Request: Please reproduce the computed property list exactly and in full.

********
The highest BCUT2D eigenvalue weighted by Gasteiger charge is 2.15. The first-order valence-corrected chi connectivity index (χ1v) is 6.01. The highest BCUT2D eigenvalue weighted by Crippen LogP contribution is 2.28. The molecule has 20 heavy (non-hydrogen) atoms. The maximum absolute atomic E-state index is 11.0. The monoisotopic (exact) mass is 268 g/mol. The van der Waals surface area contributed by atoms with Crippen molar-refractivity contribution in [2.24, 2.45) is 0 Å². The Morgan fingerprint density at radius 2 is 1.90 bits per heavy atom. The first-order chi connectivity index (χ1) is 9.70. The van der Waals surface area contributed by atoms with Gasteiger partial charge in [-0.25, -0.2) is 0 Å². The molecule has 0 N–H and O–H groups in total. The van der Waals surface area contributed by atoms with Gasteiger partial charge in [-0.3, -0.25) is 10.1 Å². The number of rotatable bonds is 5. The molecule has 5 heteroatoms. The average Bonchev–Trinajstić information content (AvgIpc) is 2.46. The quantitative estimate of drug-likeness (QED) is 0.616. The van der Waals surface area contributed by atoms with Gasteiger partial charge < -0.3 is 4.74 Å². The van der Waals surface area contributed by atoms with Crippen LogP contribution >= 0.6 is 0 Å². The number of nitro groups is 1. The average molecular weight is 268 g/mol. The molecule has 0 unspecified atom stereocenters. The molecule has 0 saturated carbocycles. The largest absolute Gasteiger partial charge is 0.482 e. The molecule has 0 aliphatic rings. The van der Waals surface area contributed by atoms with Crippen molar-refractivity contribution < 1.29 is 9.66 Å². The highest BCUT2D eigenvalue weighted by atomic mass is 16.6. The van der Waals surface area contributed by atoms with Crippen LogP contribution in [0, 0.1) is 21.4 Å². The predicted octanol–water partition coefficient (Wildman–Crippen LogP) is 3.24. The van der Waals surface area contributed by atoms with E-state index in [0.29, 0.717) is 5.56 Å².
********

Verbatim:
The highest BCUT2D eigenvalue weighted by Gasteiger charge is 2.15. The first-order valence-corrected chi connectivity index (χ1v) is 6.01. The highest BCUT2D eigenvalue weighted by Crippen LogP contribution is 2.28. The molecule has 20 heavy (non-hydrogen) atoms. The maximum absolute atomic E-state index is 11.0. The monoisotopic (exact) mass is 268 g/mol. The van der Waals surface area contributed by atoms with Crippen molar-refractivity contribution in [2.24, 2.45) is 0 Å². The Morgan fingerprint density at radius 2 is 1.90 bits per heavy atom. The first-order chi connectivity index (χ1) is 9.70. The van der Waals surface area contributed by atoms with Gasteiger partial charge in [-0.25, -0.2) is 0 Å². The molecule has 0 N–H and O–H groups in total. The van der Waals surface area contributed by atoms with Gasteiger partial charge in [-0.3, -0.25) is 10.1 Å². The number of rotatable bonds is 5. The molecule has 5 heteroatoms. The average Bonchev–Trinajstić information content (AvgIpc) is 2.46. The quantitative estimate of drug-likeness (QED) is 0.616. The van der Waals surface area contributed by atoms with Gasteiger partial charge < -0.3 is 4.74 Å². The van der Waals surface area contributed by atoms with Crippen LogP contribution >= 0.6 is 0 Å². The number of nitro groups is 1. The average molecular weight is 268 g/mol. The molecule has 0 unspecified atom stereocenters. The molecule has 0 saturated carbocycles. The largest absolute Gasteiger partial charge is 0.482 e. The molecule has 0 aliphatic rings. The van der Waals surface area contributed by atoms with Crippen molar-refractivity contribution < 1.29 is 9.66 Å². The highest BCUT2D eigenvalue weighted by atomic mass is 16.6. The van der Waals surface area contributed by atoms with Crippen LogP contribution in [0, 0.1) is 21.4 Å². The predicted octanol–water partition coefficient (Wildman–Crippen LogP) is 3.24. The van der Waals surface area contributed by atoms with E-state index in [0.29, 0.717) is 5.56 Å².